Stupidity and the Birthday Card

The purchase of a simple greeting card should be a painless, inoffensive task…unless, of course, there is a stuper (short, yet again, for an insurmountably stupid person) involved. Then it could turn into a journey similar to wading through a swamp, blindfolded, while balancing a basket on one’s head filled with coconuts that must promptly reach a starving village.

My favorite natural foods market, Lazy Acres, sports an awesome greeting card collection. I’ve always found cards so perfect, I’d swear they were created just for my intended recipients. In fact, I love the whole store. I know many employees by name; they’ve watched my kids grow up and often ask after my mother. These wonderful workers act happy to see me, and they merely smile and nod when they catch me privately confabbing with myself. What more could I ask for?

I’ve considered setting up camp there or just moving in, that’s how welcome I feel. Best of all, stupers are absent…almost. Periodically, idiot employees make a brief appearance, then vanish altogether leaving store managers looking sheepish and apologetic, muttering to themselves,

“I don’t know how that happened,” or “We were always so careful.”

However, there is Andrea (An-DRAY-uh). She’s worked at Lazy Acres for years despite her overt, obvious and ostentatious stupidity. I’m certain one of the Zen monk type store owners hired her as a sort of benevolent act of charity or perhaps to offset some karmic debt that desperately needed to be repaid. There is no other explanation.

When Andrea worked in the Deli section, my #1 Son dreaded ordering lunch. Invariably, when he’d ask for yellow mustard on his roast beef sandwich, he’d get horseradish, and the roast beef would conveniently be left out. He’d ask for a soft French roll, and get rock-hard, crusty panini, befitting a lusty sea captain.

Andrea soon vanished and peace was restored in the Deli.

Then one day, I sought a birthday card. The greeting cards that caught my eye sported poignant quotations from wise, respected historical figures.  The particular one I chose came from a group of smallish size cards with different quotes for various occasions. There were about fifty such cards, all missing one vital requirement: envelopes.

I asked a manager for help. He left for a few minutes, then returned, apologized, smiled contritely and stated they were all out of that size envelope. I found this to be quite alarming. Stupidity was lurking about.

I purchased the card, knowing I had plenty of envelopes at home. As I neared the exit, I ran smack into Andrea in the greeting card section.

“Hihowareyou,” she stated in a monotone reserved for those made mostly of hard components, wires in primary colors and assorted electronics. She shuffled away with me in close pursuit.

“So where are the envelopes to these cards?” I asked, waving the evidence (birthday card) in my hand.

“Oh, you know, customers come and take them all,” she replied flippantly.

I took a quick eye-count and noted that each one of the other types of greeting cards included envelopes. I didn’t have to be Inspector Poirot, Clouseau or even Gadget to realize what happened. Andrea’s cable connection was clearly scrambled.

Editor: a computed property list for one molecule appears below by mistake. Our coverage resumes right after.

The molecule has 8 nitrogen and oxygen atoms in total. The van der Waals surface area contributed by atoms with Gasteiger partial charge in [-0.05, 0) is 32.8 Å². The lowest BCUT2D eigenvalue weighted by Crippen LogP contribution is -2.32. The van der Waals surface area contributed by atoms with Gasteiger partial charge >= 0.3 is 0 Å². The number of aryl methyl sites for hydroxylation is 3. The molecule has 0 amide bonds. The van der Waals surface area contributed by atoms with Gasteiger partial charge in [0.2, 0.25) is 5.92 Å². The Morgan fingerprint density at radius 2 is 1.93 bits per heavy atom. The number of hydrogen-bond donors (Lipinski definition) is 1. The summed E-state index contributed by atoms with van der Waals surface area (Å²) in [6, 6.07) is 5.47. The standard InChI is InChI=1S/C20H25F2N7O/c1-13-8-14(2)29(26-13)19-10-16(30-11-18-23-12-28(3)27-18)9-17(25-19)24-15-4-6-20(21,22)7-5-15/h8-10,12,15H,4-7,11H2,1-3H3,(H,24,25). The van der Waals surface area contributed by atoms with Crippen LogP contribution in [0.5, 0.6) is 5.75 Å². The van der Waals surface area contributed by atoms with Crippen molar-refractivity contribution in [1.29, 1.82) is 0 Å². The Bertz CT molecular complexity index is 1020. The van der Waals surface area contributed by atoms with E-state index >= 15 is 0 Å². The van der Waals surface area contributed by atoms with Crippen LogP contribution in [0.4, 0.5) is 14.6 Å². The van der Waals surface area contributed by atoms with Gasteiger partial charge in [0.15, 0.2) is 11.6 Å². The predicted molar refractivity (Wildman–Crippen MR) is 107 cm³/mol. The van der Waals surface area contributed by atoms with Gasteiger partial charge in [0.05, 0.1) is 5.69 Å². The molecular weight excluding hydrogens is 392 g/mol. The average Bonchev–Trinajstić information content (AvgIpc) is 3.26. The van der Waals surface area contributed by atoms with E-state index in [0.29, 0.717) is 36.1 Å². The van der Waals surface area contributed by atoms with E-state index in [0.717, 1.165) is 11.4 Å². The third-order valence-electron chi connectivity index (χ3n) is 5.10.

My choices were twofold: continue to argue with the semi-operational Andrea and get absolutely nowhere except doused with a heavy film of annoyance or remove myself from the active presence of a stuper and thereby maintain my sanity.

I did not want Andrea to trespass into my mind, leaving her messy fingerprints. If I became irritated, she’d do just that. No matter how impatient you feel, don’t lower yourself to the level of a stuper. If the signs of the presence of a stuper are glaring, do yourself a favor and move on.

Keep thinking.

Keli

Keli@counterfeithumans.com

6 Responses to “Stupidity and the Birthday Card”

  1. Julianne says:

    My favorite part of this story was your contention that perhaps the Zen store owners hired Andrea as an act of charity. That’s a point of view I’d never considered. Leave it to the Zen monk types to give their time and compassion to the oft-overlooked stupers among us.

  2. Dorothy says:

    I came across this blog when I did a Lazy Acres Market search. It’s so funny! I know exactly who you’re talking about in the market. It’s true. She is crazy. I thought she was long gone. Now I have to make sure I avoid her in the card department. At least she’s not in supplements!

  3. Elaine says:

    The customers are taking the envelopes?? What kind of response is that? Boy I can see why you and the other customers avoid her. Good thing they removed her from the Deli department, that must have been a disaster.

  4. dawn says:

    Sometimes it pays to pick your arguments… Andrea isn’t worth it 🙂

  5. Ferd says:

    I’m gonna call her An-dray-DUH!

    It sounds like they are moving her from department to department, maybe looking for the right fit. Square peg, round hole. It’s not happening, is it?

  6. Keli says:

    Julianne:
    I try to use different points of view in order to better understand stupers, and hopefully, tolerate them. It helps.
    Dorothy:
    And I thought I was being so subtle! I know what you mean about supplements. I think they shifted her to what they believed was the safest department. Thanks for the comment!
    Elaine:
    No kidding! I thought the same. Blame it on the customers! No doubt either Andrea took the envelopes or forgot to ask for them or?? Who can possibly know?
    dawn:
    Absolutely!
    Ferd:
    That’s a good one, Ferd! I think the next move for her would be out the door, which incidentally, is right next to the greeting card section!

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